• Emerging trends in construction law at the confluence of academia and industry

      Chinyio, Ezekiel; Charlson, Jennifer (University of Wolverhampton, 2021-07)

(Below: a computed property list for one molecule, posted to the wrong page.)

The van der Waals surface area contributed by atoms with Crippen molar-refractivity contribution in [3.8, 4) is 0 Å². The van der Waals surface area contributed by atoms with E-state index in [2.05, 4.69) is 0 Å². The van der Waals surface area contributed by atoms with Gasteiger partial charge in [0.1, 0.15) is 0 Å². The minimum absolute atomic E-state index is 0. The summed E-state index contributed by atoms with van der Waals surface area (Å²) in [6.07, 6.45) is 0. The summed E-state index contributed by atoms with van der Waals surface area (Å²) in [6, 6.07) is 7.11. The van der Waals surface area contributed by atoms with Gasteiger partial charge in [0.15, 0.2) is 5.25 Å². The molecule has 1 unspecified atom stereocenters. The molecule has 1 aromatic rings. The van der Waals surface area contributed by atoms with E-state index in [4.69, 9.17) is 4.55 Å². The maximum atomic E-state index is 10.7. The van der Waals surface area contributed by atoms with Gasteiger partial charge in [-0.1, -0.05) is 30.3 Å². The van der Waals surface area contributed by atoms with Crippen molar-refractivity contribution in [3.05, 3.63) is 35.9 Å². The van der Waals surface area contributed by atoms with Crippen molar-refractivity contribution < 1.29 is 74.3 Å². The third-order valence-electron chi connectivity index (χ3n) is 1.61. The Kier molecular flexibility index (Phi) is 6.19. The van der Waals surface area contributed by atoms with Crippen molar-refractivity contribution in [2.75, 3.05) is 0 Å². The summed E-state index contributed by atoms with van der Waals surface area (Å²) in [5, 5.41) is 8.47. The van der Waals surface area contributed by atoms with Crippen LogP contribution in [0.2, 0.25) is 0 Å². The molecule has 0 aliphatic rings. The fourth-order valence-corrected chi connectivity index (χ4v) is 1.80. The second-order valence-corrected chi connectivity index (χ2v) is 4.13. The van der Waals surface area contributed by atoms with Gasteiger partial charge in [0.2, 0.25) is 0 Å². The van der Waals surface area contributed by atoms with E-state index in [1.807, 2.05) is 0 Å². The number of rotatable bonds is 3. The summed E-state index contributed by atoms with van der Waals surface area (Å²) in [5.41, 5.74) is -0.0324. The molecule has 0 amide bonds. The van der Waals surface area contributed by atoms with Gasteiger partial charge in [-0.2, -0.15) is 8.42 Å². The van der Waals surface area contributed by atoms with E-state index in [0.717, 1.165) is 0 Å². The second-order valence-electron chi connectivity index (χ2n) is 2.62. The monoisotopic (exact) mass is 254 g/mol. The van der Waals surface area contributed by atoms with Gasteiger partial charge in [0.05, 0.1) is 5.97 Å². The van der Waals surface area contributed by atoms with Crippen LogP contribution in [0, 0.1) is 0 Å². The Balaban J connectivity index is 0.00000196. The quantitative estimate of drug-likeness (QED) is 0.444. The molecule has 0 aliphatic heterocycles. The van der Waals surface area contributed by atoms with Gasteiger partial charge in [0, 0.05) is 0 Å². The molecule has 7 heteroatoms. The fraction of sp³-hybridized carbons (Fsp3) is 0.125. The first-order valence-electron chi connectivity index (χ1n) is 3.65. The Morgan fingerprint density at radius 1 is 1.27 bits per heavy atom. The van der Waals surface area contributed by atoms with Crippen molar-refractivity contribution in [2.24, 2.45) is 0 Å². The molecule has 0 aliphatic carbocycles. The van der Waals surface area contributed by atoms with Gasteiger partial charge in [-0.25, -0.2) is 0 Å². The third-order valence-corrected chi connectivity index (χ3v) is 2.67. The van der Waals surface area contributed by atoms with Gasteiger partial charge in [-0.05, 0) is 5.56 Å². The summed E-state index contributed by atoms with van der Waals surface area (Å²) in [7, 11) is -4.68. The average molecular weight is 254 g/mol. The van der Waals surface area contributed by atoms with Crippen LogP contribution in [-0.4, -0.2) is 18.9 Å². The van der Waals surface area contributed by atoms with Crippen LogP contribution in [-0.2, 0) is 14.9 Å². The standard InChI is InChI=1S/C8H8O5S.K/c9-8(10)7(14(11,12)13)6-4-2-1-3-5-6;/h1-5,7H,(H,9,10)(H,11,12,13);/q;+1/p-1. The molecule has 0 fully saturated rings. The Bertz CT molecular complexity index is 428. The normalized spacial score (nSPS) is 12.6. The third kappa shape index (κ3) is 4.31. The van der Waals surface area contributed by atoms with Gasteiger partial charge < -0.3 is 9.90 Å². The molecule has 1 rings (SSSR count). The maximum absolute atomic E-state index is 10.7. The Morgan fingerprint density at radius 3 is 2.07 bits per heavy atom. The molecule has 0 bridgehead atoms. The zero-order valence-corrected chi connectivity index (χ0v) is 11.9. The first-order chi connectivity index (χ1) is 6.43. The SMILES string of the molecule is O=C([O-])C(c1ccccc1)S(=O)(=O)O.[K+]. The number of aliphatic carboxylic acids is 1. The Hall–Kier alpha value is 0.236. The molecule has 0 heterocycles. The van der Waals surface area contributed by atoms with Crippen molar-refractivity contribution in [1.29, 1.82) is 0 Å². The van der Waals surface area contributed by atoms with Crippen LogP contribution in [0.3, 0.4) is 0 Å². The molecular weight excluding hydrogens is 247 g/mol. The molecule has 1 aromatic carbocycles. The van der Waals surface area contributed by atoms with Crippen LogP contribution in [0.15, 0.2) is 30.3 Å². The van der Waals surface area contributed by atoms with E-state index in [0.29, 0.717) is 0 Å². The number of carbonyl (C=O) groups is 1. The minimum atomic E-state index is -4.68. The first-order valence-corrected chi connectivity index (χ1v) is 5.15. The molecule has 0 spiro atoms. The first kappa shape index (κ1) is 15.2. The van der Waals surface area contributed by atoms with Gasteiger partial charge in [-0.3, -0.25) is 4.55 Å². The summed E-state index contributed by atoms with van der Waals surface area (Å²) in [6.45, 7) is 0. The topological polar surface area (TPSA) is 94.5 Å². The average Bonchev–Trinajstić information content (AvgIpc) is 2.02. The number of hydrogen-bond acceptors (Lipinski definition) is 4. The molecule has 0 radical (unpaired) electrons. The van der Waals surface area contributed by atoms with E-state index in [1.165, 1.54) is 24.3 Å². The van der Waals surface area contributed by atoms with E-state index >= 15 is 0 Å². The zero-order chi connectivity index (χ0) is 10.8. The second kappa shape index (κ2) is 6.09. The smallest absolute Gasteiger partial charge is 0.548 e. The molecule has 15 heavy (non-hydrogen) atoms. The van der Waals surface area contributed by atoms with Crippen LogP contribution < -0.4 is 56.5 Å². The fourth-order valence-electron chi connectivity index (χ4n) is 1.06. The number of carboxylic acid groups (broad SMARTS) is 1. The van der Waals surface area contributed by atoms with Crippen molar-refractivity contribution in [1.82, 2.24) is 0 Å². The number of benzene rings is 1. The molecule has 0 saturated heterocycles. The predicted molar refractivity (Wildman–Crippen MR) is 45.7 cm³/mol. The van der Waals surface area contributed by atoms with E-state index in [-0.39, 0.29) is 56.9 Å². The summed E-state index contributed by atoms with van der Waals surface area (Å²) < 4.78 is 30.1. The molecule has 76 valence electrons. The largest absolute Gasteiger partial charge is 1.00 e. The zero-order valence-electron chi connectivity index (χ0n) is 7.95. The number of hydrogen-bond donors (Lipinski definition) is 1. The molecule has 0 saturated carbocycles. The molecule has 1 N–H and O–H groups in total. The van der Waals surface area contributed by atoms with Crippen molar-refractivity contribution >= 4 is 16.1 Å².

Engineering UK’s 2018 report on the state of engineering records that in 2016, engineering enterprises generated 23.2% of the UK’s total turnover of £5.3 trillion (£1.23 trillion) and construction had a turnover of £171.91 billion, representing 14.0% of the total turnover produced within the engineering sectorial footprint. The congruence and distinction between the law underpinning construction and engineering in academia and industry is uncertain. The research aim therefore is construction and engineering law compared and contrasted from academia to industry. The author adopted a constructionist or subjective epistemology and relativist ontological stance. Constructivist and pragmatic philosophical paradigms and qualitative methodologies were selected including document analysis, interviews, case studies and focus groups. The construction and engineering law required by professional institutions to be taught in academia to undergraduates were analysed. Some similarity between the legal topics mandated by engineering and construction professional institutions was identified; for example, the legal framework, contract, environmental and health and safety law. The differences are that engineering bodies also require intellectual property awareness and construction institutions incorporate dispute resolution and land law. It was also argued that the importance of European Law should be recognised. Guidance for construction expert witnesses, who are engaged in dispute resolution, arising from three relevant significant documents that were published in 2014 by the Civil Justice Council, the Royal Institution of Chartered Surveyors and the Society of Construction Law was researched. The following were suggested as barriers affecting experts: regulations, budgetary controls, availability of evidence and deadlines. Construction-specific legal risks relevant to SMEs in Europe with a view to manage them were identified. The study confirms that the relevant legal risks for construction SMEs in Italy are: procurement, building regulations, construction contract and dispute resolution. The civil engineering SME case study touched on contract terms, regulations and dispute resolution and the additional issue of intellectual property protection was recognised. Environmental law issues surrounding the regeneration of brownfield land including contaminated land, waste management, water pollution, regulators, environmental impact assessment issues were investigated. Contractors’ standard of design responsibility in current standard forms of contract was analysed and recent relevant case law was reviewed. In conclusion, the overlap in academia, between construction and engineering law of legal topics including legal framework, contract, environmental and health and safety law has been identified. They differ in that engineering bodies additionally require intellectual property awareness and construction institutions include dispute resolution and land law. These findings in academia are reflected in industry. Although framed in a construction law context, the research on expert witnesses also applies to engineering expert witnesses. However, as identified by the accrediting professional bodies, there is a greater requirement for dispute resolution in the construction industry. Environmental law is relevant to both engineering and construction industries. Similarly, current standard forms of contract and recent case law are pertinent to both industries. The congruence and distinction between the law underpinning construction and engineering in academia and industry has been clarified. Subsequent research developed a design, manufacture and construct procurement model for volumetric offsite manufacturing in the UK housing sector and examined the introduction of Brownfield Land Registers in England. Topical and timely research examined the impact of BREXIT and the COVID-19 pandemic on construction law